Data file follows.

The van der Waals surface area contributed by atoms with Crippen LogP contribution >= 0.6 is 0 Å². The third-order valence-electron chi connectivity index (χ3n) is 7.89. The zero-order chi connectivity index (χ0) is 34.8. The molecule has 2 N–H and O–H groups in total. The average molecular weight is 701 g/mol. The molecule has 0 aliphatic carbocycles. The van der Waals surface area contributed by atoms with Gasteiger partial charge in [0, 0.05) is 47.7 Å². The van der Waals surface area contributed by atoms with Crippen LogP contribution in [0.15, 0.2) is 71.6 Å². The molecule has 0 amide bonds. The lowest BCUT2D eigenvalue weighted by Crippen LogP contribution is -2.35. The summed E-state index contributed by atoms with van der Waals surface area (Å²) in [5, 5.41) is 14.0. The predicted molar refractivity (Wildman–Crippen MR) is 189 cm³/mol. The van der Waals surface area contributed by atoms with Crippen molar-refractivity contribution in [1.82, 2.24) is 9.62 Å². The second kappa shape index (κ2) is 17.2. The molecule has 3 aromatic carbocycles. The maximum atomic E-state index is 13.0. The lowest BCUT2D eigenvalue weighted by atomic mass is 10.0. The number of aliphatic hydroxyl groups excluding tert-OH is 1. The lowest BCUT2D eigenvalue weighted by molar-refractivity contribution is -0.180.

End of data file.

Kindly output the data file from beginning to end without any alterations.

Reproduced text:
The van der Waals surface area contributed by atoms with Crippen LogP contribution >= 0.6 is 0 Å². The third-order valence-electron chi connectivity index (χ3n) is 7.89. The zero-order chi connectivity index (χ0) is 34.8. The molecule has 2 N–H and O–H groups in total. The average molecular weight is 701 g/mol. The molecule has 0 aliphatic carbocycles. The van der Waals surface area contributed by atoms with Gasteiger partial charge in [0, 0.05) is 47.7 Å². The van der Waals surface area contributed by atoms with Crippen LogP contribution in [0.15, 0.2) is 71.6 Å². The molecule has 0 amide bonds. The lowest BCUT2D eigenvalue weighted by Crippen LogP contribution is -2.35. The summed E-state index contributed by atoms with van der Waals surface area (Å²) in [5, 5.41) is 14.0. The predicted molar refractivity (Wildman–Crippen MR) is 189 cm³/mol. The van der Waals surface area contributed by atoms with Crippen molar-refractivity contribution in [1.82, 2.24) is 9.62 Å². The second kappa shape index (κ2) is 17.2. The molecule has 3 aromatic carbocycles. The maximum atomic E-state index is 13.0. The lowest BCUT2D eigenvalue weighted by atomic mass is 10.0. The number of aliphatic hydroxyl groups excluding tert-OH is 1. The lowest BCUT2D eigenvalue weighted by molar-refractivity contribution is -0.180.